Craig Hawryshyn - Professor
Research: Vision plays a fundamental role in guiding behaviour such as foraging, predator avoidance, navigation, and mate choice. The visual aspects of these behaviours represent key domains in biological research. Since the sensory world of animals is quite different from that of humans, the ultimate challenge for sensory biologists is to describe how and for what purpose sensory information is acquired. My laboratory takes a multidisciplinary approach to understanding how vision, specifically the retina, develops, and functions, and provides critical information concerning the visual environment.
We are principally interested in the visual biology of African cichlid fishes including the examination of underwater light environments, color and polarization vision, characteristics of optical signals and visual behaviour related to mate choice and foraging strategies.
Some Recent Publications:
- Kamermans M & Hawryshyn CW. 2011. Teleost Polarisation Vision: How it might work and what it might be good for. Philosophical Transactions of the Royal Society B 366: 742-756
- Sabbah S, Gray SM, Boss ES, Fraser JM, Zatha R, & Hawryshyn CW. 2011. The underwater photic environment of Cape Maclear, Lake Malawi: Comparison between rock- and sand-bottom habitats and implications for cichlid fish vision. Journal of Experimental Biology 214: 487-500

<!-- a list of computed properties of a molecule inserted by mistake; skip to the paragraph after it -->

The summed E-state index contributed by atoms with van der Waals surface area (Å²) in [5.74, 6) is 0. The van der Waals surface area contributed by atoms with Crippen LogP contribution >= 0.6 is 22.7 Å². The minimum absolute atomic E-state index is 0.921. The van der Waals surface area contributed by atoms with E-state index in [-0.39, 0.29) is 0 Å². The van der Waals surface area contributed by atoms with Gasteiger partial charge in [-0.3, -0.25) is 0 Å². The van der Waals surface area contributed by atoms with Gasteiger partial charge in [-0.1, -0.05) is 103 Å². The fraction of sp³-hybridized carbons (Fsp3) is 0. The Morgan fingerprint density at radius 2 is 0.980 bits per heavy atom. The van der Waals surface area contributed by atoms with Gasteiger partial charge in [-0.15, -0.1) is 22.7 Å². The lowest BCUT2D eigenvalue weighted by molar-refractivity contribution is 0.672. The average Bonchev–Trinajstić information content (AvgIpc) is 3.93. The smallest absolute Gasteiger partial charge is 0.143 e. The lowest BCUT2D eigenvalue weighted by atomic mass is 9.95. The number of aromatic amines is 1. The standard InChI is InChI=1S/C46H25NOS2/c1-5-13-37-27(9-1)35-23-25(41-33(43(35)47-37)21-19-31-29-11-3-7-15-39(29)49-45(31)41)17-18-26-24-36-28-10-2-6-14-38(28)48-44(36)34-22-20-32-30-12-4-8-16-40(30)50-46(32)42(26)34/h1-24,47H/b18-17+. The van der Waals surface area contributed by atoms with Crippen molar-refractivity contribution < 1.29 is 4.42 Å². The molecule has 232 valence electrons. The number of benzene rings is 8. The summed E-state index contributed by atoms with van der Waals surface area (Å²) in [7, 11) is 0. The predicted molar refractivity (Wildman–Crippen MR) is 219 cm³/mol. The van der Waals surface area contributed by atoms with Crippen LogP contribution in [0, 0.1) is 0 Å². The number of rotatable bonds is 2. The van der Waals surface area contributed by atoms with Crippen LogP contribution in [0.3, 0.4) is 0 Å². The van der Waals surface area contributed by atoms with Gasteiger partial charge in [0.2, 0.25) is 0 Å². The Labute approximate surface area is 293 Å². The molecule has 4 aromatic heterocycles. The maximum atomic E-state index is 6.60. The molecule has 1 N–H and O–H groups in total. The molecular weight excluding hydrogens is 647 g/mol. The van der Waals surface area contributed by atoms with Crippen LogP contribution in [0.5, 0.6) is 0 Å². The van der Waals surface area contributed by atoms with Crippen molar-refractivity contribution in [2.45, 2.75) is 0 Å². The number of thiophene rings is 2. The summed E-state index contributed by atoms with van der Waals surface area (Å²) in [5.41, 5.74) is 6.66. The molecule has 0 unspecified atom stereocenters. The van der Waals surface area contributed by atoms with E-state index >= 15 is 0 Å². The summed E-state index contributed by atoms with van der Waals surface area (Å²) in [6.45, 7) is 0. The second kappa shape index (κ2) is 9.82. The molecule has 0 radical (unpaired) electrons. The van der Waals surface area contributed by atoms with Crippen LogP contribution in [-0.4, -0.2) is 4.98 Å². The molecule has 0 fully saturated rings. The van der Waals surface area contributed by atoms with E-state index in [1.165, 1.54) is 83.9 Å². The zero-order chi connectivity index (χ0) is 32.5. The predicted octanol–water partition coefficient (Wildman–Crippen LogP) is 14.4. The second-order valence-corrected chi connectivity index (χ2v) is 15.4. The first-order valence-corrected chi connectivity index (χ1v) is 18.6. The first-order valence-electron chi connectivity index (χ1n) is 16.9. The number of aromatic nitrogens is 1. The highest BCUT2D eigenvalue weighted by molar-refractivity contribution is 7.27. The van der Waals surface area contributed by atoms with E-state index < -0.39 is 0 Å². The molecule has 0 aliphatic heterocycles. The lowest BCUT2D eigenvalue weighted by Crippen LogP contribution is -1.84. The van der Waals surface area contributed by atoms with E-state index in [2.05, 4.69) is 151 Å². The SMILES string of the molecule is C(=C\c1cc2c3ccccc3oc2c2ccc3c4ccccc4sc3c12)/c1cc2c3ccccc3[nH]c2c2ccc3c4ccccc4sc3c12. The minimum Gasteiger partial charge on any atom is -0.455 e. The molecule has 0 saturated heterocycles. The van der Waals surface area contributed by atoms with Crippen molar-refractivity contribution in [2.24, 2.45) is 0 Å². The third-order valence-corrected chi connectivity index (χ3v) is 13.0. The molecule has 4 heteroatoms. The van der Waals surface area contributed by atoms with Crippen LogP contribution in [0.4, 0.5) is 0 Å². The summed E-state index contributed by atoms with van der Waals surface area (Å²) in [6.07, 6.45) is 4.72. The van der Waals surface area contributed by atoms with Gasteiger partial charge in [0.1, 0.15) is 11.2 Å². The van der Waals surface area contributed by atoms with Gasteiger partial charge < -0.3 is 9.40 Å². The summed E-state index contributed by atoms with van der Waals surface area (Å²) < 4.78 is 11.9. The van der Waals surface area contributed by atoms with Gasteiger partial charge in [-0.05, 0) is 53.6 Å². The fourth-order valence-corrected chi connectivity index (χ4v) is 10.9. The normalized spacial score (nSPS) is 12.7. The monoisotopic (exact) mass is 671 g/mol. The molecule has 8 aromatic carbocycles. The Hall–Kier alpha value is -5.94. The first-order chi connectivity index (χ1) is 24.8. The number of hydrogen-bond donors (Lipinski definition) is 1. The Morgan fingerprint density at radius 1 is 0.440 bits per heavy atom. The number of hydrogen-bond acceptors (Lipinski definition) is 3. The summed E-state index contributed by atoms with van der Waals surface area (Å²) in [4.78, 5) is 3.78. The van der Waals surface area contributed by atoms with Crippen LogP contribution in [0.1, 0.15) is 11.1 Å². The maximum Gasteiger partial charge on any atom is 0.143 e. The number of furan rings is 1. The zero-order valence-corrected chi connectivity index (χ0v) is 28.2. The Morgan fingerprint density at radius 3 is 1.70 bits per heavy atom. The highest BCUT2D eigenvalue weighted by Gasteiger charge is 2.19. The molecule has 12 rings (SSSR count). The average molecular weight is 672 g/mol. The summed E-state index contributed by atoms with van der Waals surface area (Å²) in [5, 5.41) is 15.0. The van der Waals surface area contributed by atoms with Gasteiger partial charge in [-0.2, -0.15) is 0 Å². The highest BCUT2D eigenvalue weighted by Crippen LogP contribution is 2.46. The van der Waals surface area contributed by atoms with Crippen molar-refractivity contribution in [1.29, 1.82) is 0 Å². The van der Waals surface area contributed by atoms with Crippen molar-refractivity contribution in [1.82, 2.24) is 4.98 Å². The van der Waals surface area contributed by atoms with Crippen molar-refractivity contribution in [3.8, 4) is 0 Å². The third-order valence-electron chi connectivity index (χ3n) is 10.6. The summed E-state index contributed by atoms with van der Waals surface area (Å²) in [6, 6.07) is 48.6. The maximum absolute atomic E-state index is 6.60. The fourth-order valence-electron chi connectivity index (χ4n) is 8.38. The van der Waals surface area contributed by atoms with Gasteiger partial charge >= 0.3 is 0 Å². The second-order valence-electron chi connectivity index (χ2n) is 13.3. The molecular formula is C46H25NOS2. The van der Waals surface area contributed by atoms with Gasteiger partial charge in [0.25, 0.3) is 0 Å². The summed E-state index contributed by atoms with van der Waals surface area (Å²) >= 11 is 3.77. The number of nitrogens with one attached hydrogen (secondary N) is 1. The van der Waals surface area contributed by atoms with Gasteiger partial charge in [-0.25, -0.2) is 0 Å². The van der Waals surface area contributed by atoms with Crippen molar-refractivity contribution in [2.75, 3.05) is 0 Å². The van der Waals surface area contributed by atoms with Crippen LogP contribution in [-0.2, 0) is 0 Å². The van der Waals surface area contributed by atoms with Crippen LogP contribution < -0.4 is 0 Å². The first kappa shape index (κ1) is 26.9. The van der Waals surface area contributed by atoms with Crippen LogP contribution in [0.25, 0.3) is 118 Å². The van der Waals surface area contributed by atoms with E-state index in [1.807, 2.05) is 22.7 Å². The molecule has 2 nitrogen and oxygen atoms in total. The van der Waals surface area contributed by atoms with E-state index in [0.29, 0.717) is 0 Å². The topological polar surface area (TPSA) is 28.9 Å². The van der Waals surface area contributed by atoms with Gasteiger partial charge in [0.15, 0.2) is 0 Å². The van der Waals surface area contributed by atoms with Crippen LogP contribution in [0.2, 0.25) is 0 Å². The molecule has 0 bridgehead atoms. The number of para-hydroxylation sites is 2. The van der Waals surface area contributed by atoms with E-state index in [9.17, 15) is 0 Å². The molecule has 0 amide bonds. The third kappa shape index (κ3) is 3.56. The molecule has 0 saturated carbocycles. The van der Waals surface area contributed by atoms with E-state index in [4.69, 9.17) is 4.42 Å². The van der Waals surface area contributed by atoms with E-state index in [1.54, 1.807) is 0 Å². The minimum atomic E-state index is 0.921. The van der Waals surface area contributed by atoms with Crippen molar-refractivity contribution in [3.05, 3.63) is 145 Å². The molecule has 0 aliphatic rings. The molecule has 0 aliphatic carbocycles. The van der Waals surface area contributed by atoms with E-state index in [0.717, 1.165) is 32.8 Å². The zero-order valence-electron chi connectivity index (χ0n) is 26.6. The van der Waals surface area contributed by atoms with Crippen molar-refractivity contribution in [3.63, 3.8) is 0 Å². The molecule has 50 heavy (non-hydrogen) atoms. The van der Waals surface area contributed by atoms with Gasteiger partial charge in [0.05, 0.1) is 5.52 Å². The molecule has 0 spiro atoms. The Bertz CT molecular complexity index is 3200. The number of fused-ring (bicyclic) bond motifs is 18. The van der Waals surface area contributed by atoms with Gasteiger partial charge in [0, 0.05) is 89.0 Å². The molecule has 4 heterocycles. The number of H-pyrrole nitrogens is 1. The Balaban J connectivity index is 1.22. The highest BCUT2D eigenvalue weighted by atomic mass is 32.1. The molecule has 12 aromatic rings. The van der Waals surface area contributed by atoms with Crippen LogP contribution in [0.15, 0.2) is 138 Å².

- Hawryshyn, C.W. 2010. Ultraviolet polarization vision and visually guided behavior in fishes. Brain Behaviour and Evolution 75: 186-194.
- Hawryshyn, C.W., Ramsden, S.D., Betke, K.M., & Sabbah, S. 2010. Spectral and polarization sensitivity of juvenile atlantic salmon (Salmo salar): Phylogenetic considerations. Journal of Experimental Biology 213: 3187-3197.
- Lisney, T.J., Studd, E., & Hawryshyn, C.W. 2010. Electrophysiological assessment of spectral sensitivity in adult nile tilapia Oreochromis niloticus: Evidence for violet sensitivity. Journal of Experimental Biology 213: 1453-1463.
- Raine, J.C., Coffin, A.B., & Hawryshyn, C.W. 2010. Systemic thyroid hormone is necessary and sufficient to induce ultraviolet-sensitive cone loss in the juvenile rainbow trout retina. Journal of Experimental Biology 213: 493-501.
- Sabbah, S., Laria, R.L., Gray, S.M., & Hawryshyn, C.W. 2010. Functional diversity in the color vision of cichlid fishes. BMC Biology 8: 133-.